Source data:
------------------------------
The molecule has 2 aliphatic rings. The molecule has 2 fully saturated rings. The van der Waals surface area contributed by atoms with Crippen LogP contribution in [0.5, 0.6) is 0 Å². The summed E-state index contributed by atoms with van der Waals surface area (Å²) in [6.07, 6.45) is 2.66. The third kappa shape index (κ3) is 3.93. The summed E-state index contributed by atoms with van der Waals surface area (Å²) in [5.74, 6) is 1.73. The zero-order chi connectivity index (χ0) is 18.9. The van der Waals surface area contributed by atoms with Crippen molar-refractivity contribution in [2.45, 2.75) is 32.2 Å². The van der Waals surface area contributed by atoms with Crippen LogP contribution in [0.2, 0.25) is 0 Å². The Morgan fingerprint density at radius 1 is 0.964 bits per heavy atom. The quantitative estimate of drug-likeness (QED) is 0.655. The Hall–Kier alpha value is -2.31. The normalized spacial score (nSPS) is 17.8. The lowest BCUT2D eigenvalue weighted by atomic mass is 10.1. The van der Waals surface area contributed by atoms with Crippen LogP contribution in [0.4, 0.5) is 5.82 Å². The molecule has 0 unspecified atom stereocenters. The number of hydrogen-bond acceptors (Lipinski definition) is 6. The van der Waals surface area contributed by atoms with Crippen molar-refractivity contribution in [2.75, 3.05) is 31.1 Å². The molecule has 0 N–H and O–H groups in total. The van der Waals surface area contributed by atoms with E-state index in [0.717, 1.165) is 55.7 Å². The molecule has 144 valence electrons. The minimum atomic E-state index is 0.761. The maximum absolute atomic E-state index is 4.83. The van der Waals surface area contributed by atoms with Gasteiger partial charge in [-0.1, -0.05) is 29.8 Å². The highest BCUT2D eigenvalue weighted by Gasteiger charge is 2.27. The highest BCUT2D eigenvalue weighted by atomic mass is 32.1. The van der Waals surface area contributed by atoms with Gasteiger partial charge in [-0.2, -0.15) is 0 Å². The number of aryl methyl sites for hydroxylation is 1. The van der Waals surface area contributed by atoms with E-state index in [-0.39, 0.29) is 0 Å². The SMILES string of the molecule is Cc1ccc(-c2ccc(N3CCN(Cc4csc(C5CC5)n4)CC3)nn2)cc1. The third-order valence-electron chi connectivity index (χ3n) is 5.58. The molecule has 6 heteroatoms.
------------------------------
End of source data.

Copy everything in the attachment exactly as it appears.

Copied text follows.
The molecule has 2 aliphatic rings. The molecule has 2 fully saturated rings. The van der Waals surface area contributed by atoms with Crippen LogP contribution in [0.5, 0.6) is 0 Å². The summed E-state index contributed by atoms with van der Waals surface area (Å²) in [6.07, 6.45) is 2.66. The third kappa shape index (κ3) is 3.93. The summed E-state index contributed by atoms with van der Waals surface area (Å²) in [5.74, 6) is 1.73. The zero-order chi connectivity index (χ0) is 18.9. The van der Waals surface area contributed by atoms with Crippen molar-refractivity contribution in [2.45, 2.75) is 32.2 Å². The van der Waals surface area contributed by atoms with Crippen LogP contribution in [0.2, 0.25) is 0 Å². The Morgan fingerprint density at radius 1 is 0.964 bits per heavy atom. The quantitative estimate of drug-likeness (QED) is 0.655. The Hall–Kier alpha value is -2.31. The normalized spacial score (nSPS) is 17.8. The lowest BCUT2D eigenvalue weighted by atomic mass is 10.1. The van der Waals surface area contributed by atoms with Crippen LogP contribution in [0.4, 0.5) is 5.82 Å². The molecule has 0 unspecified atom stereocenters. The number of hydrogen-bond acceptors (Lipinski definition) is 6. The van der Waals surface area contributed by atoms with Crippen molar-refractivity contribution in [2.75, 3.05) is 31.1 Å². The molecule has 0 N–H and O–H groups in total. The van der Waals surface area contributed by atoms with E-state index in [0.717, 1.165) is 55.7 Å². The molecule has 144 valence electrons. The minimum atomic E-state index is 0.761. The maximum absolute atomic E-state index is 4.83. The van der Waals surface area contributed by atoms with Gasteiger partial charge in [-0.1, -0.05) is 29.8 Å². The highest BCUT2D eigenvalue weighted by Gasteiger charge is 2.27. The highest BCUT2D eigenvalue weighted by atomic mass is 32.1. The van der Waals surface area contributed by atoms with Gasteiger partial charge in [-0.2, -0.15) is 0 Å². The number of aryl methyl sites for hydroxylation is 1. The van der Waals surface area contributed by atoms with E-state index in [-0.39, 0.29) is 0 Å². The SMILES string of the molecule is Cc1ccc(-c2ccc(N3CCN(Cc4csc(C5CC5)n4)CC3)nn2)cc1. The third-order valence-electron chi connectivity index (χ3n) is 5.58. The molecule has 6 heteroatoms.